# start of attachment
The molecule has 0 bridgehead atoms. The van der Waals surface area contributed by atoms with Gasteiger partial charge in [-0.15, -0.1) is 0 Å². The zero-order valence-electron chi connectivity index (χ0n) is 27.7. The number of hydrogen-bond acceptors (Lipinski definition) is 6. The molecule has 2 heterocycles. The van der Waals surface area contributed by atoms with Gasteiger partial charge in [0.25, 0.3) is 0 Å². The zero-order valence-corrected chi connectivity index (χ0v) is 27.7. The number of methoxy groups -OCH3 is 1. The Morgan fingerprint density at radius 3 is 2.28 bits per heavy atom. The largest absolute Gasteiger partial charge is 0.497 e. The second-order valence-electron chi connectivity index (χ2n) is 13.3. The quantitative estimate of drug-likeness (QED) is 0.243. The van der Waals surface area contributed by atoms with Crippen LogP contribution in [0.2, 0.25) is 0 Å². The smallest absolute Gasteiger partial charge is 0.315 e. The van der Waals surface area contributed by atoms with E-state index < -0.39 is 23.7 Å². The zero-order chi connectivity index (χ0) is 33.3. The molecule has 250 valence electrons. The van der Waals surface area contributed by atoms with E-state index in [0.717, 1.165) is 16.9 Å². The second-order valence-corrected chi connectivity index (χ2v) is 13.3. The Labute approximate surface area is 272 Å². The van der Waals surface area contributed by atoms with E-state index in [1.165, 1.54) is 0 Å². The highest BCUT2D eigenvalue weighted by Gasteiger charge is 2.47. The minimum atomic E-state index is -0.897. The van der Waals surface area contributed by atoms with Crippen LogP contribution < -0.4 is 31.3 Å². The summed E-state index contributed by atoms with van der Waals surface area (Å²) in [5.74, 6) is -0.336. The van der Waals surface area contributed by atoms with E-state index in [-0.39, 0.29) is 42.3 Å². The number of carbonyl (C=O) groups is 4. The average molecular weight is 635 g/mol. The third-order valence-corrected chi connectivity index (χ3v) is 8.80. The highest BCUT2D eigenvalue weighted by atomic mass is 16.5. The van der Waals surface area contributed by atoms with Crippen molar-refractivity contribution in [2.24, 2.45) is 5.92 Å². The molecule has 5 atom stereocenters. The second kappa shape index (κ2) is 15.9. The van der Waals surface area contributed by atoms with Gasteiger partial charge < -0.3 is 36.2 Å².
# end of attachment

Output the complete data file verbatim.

The molecule has 0 bridgehead atoms. The van der Waals surface area contributed by atoms with Gasteiger partial charge in [-0.15, -0.1) is 0 Å². The zero-order valence-electron chi connectivity index (χ0n) is 27.7. The number of hydrogen-bond acceptors (Lipinski definition) is 6. The molecule has 2 heterocycles. The van der Waals surface area contributed by atoms with Gasteiger partial charge in [0.25, 0.3) is 0 Å². The zero-order valence-corrected chi connectivity index (χ0v) is 27.7. The number of methoxy groups -OCH3 is 1. The Morgan fingerprint density at radius 3 is 2.28 bits per heavy atom. The largest absolute Gasteiger partial charge is 0.497 e. The second-order valence-electron chi connectivity index (χ2n) is 13.3. The quantitative estimate of drug-likeness (QED) is 0.243. The van der Waals surface area contributed by atoms with Crippen LogP contribution in [0.2, 0.25) is 0 Å². The smallest absolute Gasteiger partial charge is 0.315 e. The van der Waals surface area contributed by atoms with E-state index < -0.39 is 23.7 Å². The zero-order chi connectivity index (χ0) is 33.3. The molecule has 250 valence electrons. The van der Waals surface area contributed by atoms with E-state index in [0.717, 1.165) is 16.9 Å². The second-order valence-corrected chi connectivity index (χ2v) is 13.3. The Labute approximate surface area is 272 Å². The van der Waals surface area contributed by atoms with E-state index in [1.165, 1.54) is 0 Å². The highest BCUT2D eigenvalue weighted by Gasteiger charge is 2.47. The minimum atomic E-state index is -0.897. The van der Waals surface area contributed by atoms with Crippen LogP contribution < -0.4 is 31.3 Å². The summed E-state index contributed by atoms with van der Waals surface area (Å²) in [5.74, 6) is -0.336. The van der Waals surface area contributed by atoms with E-state index in [-0.39, 0.29) is 42.3 Å². The number of carbonyl (C=O) groups is 4. The average molecular weight is 635 g/mol. The third-order valence-corrected chi connectivity index (χ3v) is 8.80. The highest BCUT2D eigenvalue weighted by atomic mass is 16.5. The van der Waals surface area contributed by atoms with Crippen molar-refractivity contribution in [2.24, 2.45) is 5.92 Å². The molecule has 5 atom stereocenters. The second kappa shape index (κ2) is 15.9. The van der Waals surface area contributed by atoms with Gasteiger partial charge < -0.3 is 36.2 Å².